Zane Grey Country[edit]

Zane Grey Cabin replica at the Rim Country Museum in Payson
Zane Grey cabin replica. Zane Grey had a cabin under the Mogollon Rim near Payson.

"Zane Grey Country" is a term for the area around Payson. This term was most often used in the 1970s and 1980s, and appeared in the header of the local newspaper, the Payson Roundup. In recent times it has fallen somewhat out of favor, as the term "Rim Country" has become more popular among locals.[citation needed]


A view of Cypress Trail in Payson, Arizona. Payson is surrounded by many mixed-use trails that cover a variety of terrain and microclimates.
Cypress Trail in southeast Payson

Owing to its elevation of 5,000 feet (1,500 m), Payson is in a transitional area between three climate classification zones: Hot Semi-Arid (Köppen BSh), Hot-Summer Mediterranean (Köppen Csa), and Cold Semi-Arid (Köppen BSk). The town straddles USDA Hardiness Zone 7b and 8a, and it is surrounded by high desert pinyon-juniper woodlands, stands of ponderosa pine, and the mixed conifer forests of the Mogollon Rim escarpment.

While average summer daytime temperatures climb into the 90’s, the town’s elevation keeps it protected from the extreme heat found in Arizona’s lowland deserts—though temperatures do occasionally reach 100 °F (38 °C). Early summer is characterized by hot and dry weather, with elevated wildfire risk, whereas mid-to-late summer is tempered by the North American Monsoon. The monsoon brings frequent thunderstorms with heavy rain, small hail, and flash floods. On average, Payson receives 6.95” of monsoonal moisture across the months of July, August, and September.

Diurnal temperature variation is large throughout the year. Even in summer, the difference between daytime highs and nighttime lows exceeds 30 degrees.

Winter is often sunny with mild days and cold nights. In December and January, nighttime lows typically fall to the mid-20’s—with some nights falling into the teens, but by mid-afternoon, average daytime temperatures surpass 50 °F (10 °C). While most winter precipitation falls as rain, Payson receives an average of 18.5” of snow each year, spread across six days of measurable snowfall. Snow melts quickly, and any lingering snow cover is minimal.[8]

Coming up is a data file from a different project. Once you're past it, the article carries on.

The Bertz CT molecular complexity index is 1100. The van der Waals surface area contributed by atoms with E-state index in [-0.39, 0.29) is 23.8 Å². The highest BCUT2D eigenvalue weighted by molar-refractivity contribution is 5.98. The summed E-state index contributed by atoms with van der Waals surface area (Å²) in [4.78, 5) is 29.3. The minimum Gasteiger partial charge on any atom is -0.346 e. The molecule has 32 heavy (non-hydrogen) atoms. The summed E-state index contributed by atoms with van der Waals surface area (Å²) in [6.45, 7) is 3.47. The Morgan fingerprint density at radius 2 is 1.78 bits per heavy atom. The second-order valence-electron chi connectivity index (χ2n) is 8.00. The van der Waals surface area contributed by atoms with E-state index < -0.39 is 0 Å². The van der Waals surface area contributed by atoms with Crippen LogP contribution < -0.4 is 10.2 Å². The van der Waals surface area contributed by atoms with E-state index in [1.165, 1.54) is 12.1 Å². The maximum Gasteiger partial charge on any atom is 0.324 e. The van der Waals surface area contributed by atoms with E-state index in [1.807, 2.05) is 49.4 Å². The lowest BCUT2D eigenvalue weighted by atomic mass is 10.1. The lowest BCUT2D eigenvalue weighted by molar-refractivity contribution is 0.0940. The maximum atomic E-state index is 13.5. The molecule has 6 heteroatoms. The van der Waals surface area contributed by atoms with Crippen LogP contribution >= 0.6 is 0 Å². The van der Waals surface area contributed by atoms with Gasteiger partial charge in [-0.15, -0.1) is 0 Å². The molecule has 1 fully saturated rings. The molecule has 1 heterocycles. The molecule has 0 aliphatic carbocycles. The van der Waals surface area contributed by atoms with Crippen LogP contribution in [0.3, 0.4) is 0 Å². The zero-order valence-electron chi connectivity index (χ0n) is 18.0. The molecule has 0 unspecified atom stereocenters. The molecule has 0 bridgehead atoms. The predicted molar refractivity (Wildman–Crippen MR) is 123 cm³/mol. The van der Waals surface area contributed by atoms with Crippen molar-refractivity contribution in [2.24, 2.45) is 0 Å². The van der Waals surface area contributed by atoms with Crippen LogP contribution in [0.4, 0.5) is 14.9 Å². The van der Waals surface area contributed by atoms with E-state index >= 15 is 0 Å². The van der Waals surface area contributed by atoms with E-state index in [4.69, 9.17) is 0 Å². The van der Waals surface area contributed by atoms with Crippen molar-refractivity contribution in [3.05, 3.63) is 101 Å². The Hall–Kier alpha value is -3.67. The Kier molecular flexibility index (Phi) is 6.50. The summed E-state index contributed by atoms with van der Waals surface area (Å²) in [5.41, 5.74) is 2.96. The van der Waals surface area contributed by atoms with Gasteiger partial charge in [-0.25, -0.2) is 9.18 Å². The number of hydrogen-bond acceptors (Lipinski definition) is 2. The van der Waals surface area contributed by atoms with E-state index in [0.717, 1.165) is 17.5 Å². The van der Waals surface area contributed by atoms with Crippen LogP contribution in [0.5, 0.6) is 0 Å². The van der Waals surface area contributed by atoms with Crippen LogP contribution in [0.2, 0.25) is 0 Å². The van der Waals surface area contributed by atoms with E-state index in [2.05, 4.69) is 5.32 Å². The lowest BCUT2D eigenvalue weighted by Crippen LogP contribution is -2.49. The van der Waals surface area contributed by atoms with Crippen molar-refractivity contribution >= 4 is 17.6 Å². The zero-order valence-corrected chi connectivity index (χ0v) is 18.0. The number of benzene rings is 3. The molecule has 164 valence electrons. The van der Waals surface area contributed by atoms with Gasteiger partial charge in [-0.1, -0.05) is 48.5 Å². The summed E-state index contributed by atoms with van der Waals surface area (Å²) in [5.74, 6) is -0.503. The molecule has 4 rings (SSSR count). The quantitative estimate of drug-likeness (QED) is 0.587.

Town lake in snow

Desert wildflowers are common in the spring. Blooms include a fiery array of Indian paintbrush, primrose, and the golds and fuchsias of cactus blossoms (and other brightly colored wildflowers).

On Monday, November 5, 2001, between 8 pm and 10:30 pm, Payson was treated to a rare display of the Northern Lights. Given Payson's southern latitude, such an event is extremely rare and only happens during severe solar flares. The aurora appeared red in color.[9]

Climate data for Payson, Arizona (1991–2020 normals, extremes 1940–present)
Month Jan Feb Mar Apr May Jun Jul Aug Sep Oct Nov Dec Year
Record high °F (°C) 77
Mean maximum °F (°C) 66.9
Average high °F (°C) 56.1
Daily mean °F (°C) 41.0
Average low °F (°C) 26.0
Mean minimum °F (°C) 14.0
Record low °F (°C) −8
Average precipitation inches (mm) 2.27
Average snowfall inches (cm) 4.7
Average precipitation days (≥ 0.01 inch) 5.3 5.8 5.0 3.0 2.6 1.4 8.8 11.1 5.0 4.3 3.9 5.6 61.8
Average snowy days (≥ 0.1 inch) 1.6 1.3 0.8 0.4 0.0 0.0 0.0 0.0 0.0 0.0 0.5 1.3 5.9
Source 1: NOAA[10]
Source 2: National Weather Service[11]


Historical population
U.S. Decennial Census[12]

As of the census[13] of 2019, there were 15,297 people living in Payson, AZ and is the 2,788th largest city in the United States. 5,832 households, and 4,070 families residing in the town. The population density was 791 people per square mile, which is 1275% higher than the Arizona average and 773% higher than the national average. There were 7,033 housing units at an average density of 361.2 per square mile (139.5/km2). The racial makeup of the town was 92.5% White, 0.2% Black or African American, 2.6% Native American, 0.5% Asian, <0.1% Pacific Islander, 3.0% from other races, and 1.3% from two or more races. 9.3% of the population were Hispanic or Latino of any race.